Voting for Our Environment

[NOTE: See our updated, more current version of this post on the 2014 election.]

If you would like to be represented by more elected officials who support environmental safeguards for our air, water, and land, take a good look at the resources provided by the League of Conservation Voters (LCV). LCV “is a national non-profit organization that works to turn environmental values into national priorities. To secure the environmental future of our planet, LCV advocates for sound environmental policies” and works to “elect pro-environment candidates who will adopt and implement such policies.”

One of LCV’s flagship reports is its annual National Environmental Scorecard, which shows how each congressperson voted on every environmentally relevant piece of legislation. You can search the Scorecard by state, zip code, a congressperson’s name, or by year. Or you can download a PDF of the entire Scorecard.  Congressman Paul Ryan earned a very low score of 3% in LCV’s 2011 Scorecard, and just 13% the year before.

LCV endorses pro-environment candidates (or at least candidates who are far more green-leaning than their viable opponents) in Congressional, Gubernatorial, and Presidential races. See their list of current endorsements here . The Senate candidates whom they’ve endorsed for the upcoming election include: Tim Kaine (VA), Tammy Baldwin (WI), Jon Tester (MT), Richard Carmona (AZ), Martin Heinrich (NM), Elizabeth Warren (MA), and Chris Murphy (CT), among others. A few of the House candidates they’ve endorsed include: Tammy Duckworth (IL), Ami Bera (CA), Jared Huffman (CA), Dina Titus (NV), Raul Grijalva (AZ), and Ron Barber (AZ), among many others. LCV has also endorsed Barack Obama for President, and Jay Inslee for Governor of Washington. [A post-election update: Almost all of the endorsed pro-environment candidates won their races. LCV has created a webpage they call Environmental Facebook, with profiles of all of the newly elected, LCV-supported congresspeople.]

LCV also makes anti-endorsements. This year, LCV named five incumbent House candidates to a group they’ve dubbed the Flat Earth Five: five of the most staunchly anti-science, climate-change deniers (AKA denialists) in the House of Representatives. LCV is encouraging voters to vote against the Flat Earth Five, who are: Dan Lungren (CA); Dan Benishek (MI); Joe Walsh (IL); Ann Marie Buerkle (NY); and Francisco Canseco (TX).  LCV issues an annual Dirty Dozen list, as well, which includes the Flat Earth Five this year, as well as other candidates who consistently vote against clean energy and conservation. Among this year’s Dirty Dozen are: George Allen (VA); Heather Wilson (NM); Dennis Rehberg (MT); Josh Mandel (OH); Linda McMahon (CT); and Mitt Romney.  Since 1996, 60 percent of candidates named to the annual “Dirty Dozen” lists have been defeated. [A post-election update: 11 out of the 12 of the “Dirty Dozen” and 4 out of the 5 of the “Flat Earth Five” were defeated.]

More than 30 states now have their own state-level LCVs, which hold state elected officials accountable on various environmental issues. Click on the map at that link to find the website for your state’s LCV and learn about your state and local candidates.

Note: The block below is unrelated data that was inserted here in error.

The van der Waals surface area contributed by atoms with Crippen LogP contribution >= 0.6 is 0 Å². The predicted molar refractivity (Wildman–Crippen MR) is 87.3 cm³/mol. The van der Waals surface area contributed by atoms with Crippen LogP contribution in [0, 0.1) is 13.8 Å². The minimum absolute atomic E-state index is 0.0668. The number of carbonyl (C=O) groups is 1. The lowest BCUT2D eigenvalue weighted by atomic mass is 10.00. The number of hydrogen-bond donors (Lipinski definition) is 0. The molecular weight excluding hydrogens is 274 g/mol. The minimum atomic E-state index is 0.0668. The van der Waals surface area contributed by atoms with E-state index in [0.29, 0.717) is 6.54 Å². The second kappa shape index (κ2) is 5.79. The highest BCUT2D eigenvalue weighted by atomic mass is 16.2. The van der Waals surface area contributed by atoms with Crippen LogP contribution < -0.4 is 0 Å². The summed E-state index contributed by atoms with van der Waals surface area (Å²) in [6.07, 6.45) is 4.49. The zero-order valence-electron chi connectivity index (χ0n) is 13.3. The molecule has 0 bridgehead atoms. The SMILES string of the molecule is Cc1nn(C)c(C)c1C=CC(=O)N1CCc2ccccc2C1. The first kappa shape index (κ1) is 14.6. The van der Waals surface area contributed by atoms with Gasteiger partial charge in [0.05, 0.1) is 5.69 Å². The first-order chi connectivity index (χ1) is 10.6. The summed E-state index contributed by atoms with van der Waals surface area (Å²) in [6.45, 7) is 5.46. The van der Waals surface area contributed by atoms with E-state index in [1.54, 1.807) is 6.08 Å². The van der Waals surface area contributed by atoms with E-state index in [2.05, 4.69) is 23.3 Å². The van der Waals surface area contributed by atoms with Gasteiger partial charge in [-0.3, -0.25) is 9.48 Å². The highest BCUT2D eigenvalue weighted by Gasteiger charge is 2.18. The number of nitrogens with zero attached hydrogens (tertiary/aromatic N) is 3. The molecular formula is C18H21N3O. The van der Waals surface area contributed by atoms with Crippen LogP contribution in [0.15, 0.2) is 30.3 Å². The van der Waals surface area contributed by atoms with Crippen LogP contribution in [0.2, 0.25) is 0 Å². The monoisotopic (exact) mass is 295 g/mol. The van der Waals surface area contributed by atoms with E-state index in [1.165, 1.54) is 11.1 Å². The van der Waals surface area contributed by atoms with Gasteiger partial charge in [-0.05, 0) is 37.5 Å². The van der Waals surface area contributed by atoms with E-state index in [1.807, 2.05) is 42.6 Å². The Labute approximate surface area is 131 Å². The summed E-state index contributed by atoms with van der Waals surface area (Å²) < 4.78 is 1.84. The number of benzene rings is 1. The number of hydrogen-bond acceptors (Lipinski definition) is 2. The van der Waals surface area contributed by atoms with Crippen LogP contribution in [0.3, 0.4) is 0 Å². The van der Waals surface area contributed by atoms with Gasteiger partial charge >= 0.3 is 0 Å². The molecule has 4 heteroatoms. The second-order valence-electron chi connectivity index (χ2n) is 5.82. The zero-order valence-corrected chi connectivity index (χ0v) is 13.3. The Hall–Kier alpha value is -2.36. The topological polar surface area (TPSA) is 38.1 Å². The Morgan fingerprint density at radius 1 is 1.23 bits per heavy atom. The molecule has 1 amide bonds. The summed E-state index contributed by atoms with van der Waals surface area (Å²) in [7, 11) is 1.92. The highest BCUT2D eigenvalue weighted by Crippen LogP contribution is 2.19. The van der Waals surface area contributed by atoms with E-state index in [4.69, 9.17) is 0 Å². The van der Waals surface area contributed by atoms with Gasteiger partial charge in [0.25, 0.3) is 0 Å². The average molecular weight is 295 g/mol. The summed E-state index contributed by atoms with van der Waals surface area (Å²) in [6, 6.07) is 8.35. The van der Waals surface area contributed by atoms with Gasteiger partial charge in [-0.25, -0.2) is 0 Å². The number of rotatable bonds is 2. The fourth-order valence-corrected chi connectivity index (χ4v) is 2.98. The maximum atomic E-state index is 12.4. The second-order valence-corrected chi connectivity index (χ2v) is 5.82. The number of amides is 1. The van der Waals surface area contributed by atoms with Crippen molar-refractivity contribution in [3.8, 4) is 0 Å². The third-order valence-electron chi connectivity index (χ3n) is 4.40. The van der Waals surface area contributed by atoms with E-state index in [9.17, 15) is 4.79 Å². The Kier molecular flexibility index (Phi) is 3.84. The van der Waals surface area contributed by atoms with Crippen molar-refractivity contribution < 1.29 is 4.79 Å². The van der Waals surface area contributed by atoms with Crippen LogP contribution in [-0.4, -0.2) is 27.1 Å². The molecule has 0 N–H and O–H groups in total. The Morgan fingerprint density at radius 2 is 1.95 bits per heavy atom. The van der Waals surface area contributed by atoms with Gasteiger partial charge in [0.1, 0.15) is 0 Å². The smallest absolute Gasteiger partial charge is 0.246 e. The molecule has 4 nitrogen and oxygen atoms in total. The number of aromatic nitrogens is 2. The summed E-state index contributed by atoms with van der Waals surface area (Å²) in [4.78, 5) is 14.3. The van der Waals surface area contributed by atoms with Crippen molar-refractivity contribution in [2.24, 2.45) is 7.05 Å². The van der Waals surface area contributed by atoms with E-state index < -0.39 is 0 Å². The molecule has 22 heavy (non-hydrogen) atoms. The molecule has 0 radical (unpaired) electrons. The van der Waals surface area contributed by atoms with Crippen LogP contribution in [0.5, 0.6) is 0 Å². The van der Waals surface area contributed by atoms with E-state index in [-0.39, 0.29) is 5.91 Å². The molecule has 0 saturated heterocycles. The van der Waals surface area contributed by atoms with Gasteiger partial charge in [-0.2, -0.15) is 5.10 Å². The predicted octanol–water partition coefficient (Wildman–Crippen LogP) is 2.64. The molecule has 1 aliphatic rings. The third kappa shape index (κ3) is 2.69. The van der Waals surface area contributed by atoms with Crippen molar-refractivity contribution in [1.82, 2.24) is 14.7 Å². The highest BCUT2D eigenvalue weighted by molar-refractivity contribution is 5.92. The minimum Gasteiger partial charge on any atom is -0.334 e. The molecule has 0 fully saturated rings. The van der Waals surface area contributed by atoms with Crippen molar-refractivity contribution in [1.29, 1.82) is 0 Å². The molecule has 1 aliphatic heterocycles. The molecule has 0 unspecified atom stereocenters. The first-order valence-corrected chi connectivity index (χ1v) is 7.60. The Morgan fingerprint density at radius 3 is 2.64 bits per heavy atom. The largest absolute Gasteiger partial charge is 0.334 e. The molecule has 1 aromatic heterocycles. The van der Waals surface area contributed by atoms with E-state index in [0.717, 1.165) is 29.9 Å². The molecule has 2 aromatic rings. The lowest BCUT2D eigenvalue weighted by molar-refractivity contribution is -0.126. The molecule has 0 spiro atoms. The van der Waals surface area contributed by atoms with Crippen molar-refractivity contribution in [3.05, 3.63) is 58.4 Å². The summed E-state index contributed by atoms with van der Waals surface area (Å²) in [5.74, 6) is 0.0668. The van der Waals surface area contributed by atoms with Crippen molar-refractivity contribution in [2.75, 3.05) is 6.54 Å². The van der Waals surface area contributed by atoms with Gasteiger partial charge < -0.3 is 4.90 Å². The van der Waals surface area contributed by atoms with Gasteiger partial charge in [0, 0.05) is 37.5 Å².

LCV features several petitions and actions that people can participate in.  Some other ways to get involved with and support the League of Conservation Voters are to: join their Facebook page or follow their Twitter feed; share their videos; sign up to be on their mailing list; or donate to LCV or to specific pro-environment candidates.

Patagonia (the company) also has a Vote the Environment project, which is affiliated with LCV, along with the band Wilco, the group HeadCount, and others.

[NOTE: See our updated, more current version of this post on the 2014 election.]

Other important info for the upcoming election:

Make sure you are able to vote:

  • Verify that you are still registered to vote: Go to and click on your state and follow the links, or contact your county’s elections office.  Thousands of voters have been purged from the voter rolls in several states. Make sure you aren’t one of them.
  • Register to vote, or re-register to vote (if you’ve moved or changed your name or been wrongfully purged from the registration system): Pick up a voter registration form at a Post Office (or a library or government building) in your county; or go to,, or to your county’s election office to register. Be sure to register before the deadline for your state. And if you think you might not be able to get to the polls on election day (the upcoming national election is Tuesday, November 6), fill out the absentee ballot form to receive a mail-in ballot before the deadline.
  • Get info on your polling location and hours, as well as voting requirements in your area (e.g., voter ID requirements), and report any voting problems: Go to Election Protection’s website, or call 1-866-OUR-VOTE, email, or download their free Smartphone app.

  • Find out whether your state’s voting systems are reliable and publicly verifiable: Go to working for election integrity/preparedness, i.e., reducing the odds of electronic and physical vote tampering, to try to ensure and verify that every vote is counted as cast.

And last but not least: please vote—not just for your own sake, but for the sake of your family, future generations, and the environment and atmosphere that we all share and depend on for life.  Thank you.


September 25, 2012

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